Here is the second extract from William Kennett’s, (pictured) adventures in Australia.

We first shared his story in Looking Back in 2013 when Symondsbury resident Ruth Wrixton found the handwritten account of the former Symondsbury School headmaster’s journey from London to Sydney on the Lord Raglan steamship which left in October, 1866 and arrived on January 11, 1867.

Amazingly, Ruth has been sent a copy of the next instalment of William Kennett's journey by Ian Coates of the National Museum of Australia.

Here is the second extract: It is about five miles south of Cape York and about 600 miles north of Bowen, Port Denison (the largest town almost along the coast) contains between 500-600 inhabitants.

Three quarters of a mile to the east is Albany Island separated from the mainland by a pass through which the tide runs so strongly as to make navigation at all times difficult and dangerous.

The town itself is situated on two hills and the intervening valley consists, at present, of five inhabited buildings, a hospital, storehouse, lockup (chapel), two empty cottages and the residence of the Marine Officer who is absent on leave.

The population consists of Capt Simpson RN (the police magistrate), his wife, a female servant, Rev Mr Jagg, Dr Haran, Serjeant [sic] Dent and ten marines, J Ralph, a shepherd out of employ, who acts now as my servant, and myself, 18 in all.

About three miles out is a solitary squatter with four black people belonging to one of the southern tribes.

They are the cause of much of the blood shedding there since my arrival and I believe of very much before.

I dare say I shall have more to say of them as I go on.

The soil in the valley is chiefly sand and on the hills, red sandstone and ironstone, at present all attempts at cultivation have been unsuccessful.

The hills are covered (and so is the whole country for some miles inland) with ‘scrub’ or dense thickets of underwood of very rapid growth.

It has taken me the whole time I have been here to clear about two acres round my house. In damp places the scrub gives place to coarse rank grass which frequently attains a height of seven or eight feet.

It is unsuited for sheep feeding, in fact, sheep do anything but thrive here.

There is a good supply of water.

Much rain falls in the summer or wet season, we have a well and at the back of the settlement there is a rivulet, the Pola.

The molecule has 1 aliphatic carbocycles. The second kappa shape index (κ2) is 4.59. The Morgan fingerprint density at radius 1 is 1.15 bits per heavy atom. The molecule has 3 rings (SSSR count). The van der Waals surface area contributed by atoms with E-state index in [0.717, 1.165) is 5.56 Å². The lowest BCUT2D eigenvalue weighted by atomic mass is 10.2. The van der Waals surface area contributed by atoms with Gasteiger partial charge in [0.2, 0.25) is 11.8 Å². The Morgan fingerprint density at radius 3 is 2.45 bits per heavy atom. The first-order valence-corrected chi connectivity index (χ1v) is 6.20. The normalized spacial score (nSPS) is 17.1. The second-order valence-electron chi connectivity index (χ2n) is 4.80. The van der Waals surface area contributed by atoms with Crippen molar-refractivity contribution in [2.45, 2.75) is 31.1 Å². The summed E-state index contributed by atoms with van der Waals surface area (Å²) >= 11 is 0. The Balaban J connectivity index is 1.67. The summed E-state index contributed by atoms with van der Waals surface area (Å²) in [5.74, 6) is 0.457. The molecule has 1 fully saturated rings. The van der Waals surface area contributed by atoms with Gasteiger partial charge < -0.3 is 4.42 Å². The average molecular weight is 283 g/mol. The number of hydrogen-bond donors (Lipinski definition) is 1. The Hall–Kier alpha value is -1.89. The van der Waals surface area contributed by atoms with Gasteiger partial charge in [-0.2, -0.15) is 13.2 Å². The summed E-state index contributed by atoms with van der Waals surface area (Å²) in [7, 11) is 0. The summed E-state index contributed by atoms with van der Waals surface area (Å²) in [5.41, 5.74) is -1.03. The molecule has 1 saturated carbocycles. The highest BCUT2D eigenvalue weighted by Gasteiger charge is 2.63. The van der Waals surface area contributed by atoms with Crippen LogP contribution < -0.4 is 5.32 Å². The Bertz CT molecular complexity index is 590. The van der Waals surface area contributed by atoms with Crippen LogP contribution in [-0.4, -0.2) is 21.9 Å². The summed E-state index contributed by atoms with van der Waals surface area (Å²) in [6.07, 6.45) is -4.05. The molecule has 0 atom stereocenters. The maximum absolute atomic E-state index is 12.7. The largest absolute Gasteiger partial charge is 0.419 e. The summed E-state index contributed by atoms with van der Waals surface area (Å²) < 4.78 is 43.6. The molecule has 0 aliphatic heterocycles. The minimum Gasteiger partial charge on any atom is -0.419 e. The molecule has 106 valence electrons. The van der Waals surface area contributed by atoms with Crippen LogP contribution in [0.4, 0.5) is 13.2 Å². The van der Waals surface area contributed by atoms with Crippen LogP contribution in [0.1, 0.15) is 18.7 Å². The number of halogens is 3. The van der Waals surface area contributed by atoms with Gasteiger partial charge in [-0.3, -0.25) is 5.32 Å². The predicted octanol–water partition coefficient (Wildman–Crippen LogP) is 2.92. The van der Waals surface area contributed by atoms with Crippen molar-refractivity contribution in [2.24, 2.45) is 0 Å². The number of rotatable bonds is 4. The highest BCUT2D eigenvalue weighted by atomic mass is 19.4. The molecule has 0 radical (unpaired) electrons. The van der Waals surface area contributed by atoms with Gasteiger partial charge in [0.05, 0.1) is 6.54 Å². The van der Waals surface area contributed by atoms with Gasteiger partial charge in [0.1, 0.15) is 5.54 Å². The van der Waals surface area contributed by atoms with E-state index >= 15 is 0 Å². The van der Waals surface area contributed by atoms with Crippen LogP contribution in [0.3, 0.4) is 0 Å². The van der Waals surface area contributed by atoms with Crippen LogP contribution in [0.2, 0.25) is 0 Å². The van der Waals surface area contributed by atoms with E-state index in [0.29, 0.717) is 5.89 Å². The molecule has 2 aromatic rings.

The scrub has, of course, its many inhabitants, the wallaby (or small kangaroo) is the chief quadruped, the pademelon is a smaller animal of the same kind.

There are a few opossums, several varieties of bats, native cats, flying foxes, squirrels and rats.

Of birds there is a great variety, the principal that I have met with are the blackbird of paradise, black macaw, cockatoo, blue mountain and rosella parrots, three kinds of doves, white and green pigeons, ducks, curlew, sandpipers, quail, bowerbirds, brush turkeys, marsh pheasant.

Five ‘carpet snakes’ from eight to 13 feet long were killed within 20 feet of the house during the first fortnight of my stay here in the same time I shot from the verandah a lizard of 42 inches in length.

The snakes, a green one especially, are most frequently found in the trees, lizards of all kinds are plentiful and alligators are occasionally seen.

Ants of many kinds swarm everywhere and are a great pest in the house, covering the meat and devouring the sugar.

Books, boots, clothes are destroyed and all efforts to get rid of them are fruitless.

One kind builds a hill 10 to 12 feet high of red clay and shaped like an irregular pyramid.

Beautiful butterflies abound.

The sea too teems with its finny thousands, and supplies its share to the wants of our table.

The sharks however quite prevent sea bathing.

Of the trees I can say but little, of course all that are here are native (wild).

Some I might mention are the gum tree, cedar, white and red apple, vine, cherry, date and the oak.

The climbing plants are very large with stems as thick as an ordinary tree.

At present I have seen but few flowers.

The climate is delightful, a more pleasant one could not be wished for; and considering that we are only 600 miles from the equator (much nearer than India) it is cool.

It is now winter with us and the thermometer ranges from 75 to 82 during the day and night.

In the summer it is about 12 degrees hotter. We have but two seasons, summer or wet season and winter or dry season.

The former generally lasts from October to March and the latter from April to September.

The wet, however, this year lasted till the middle of July.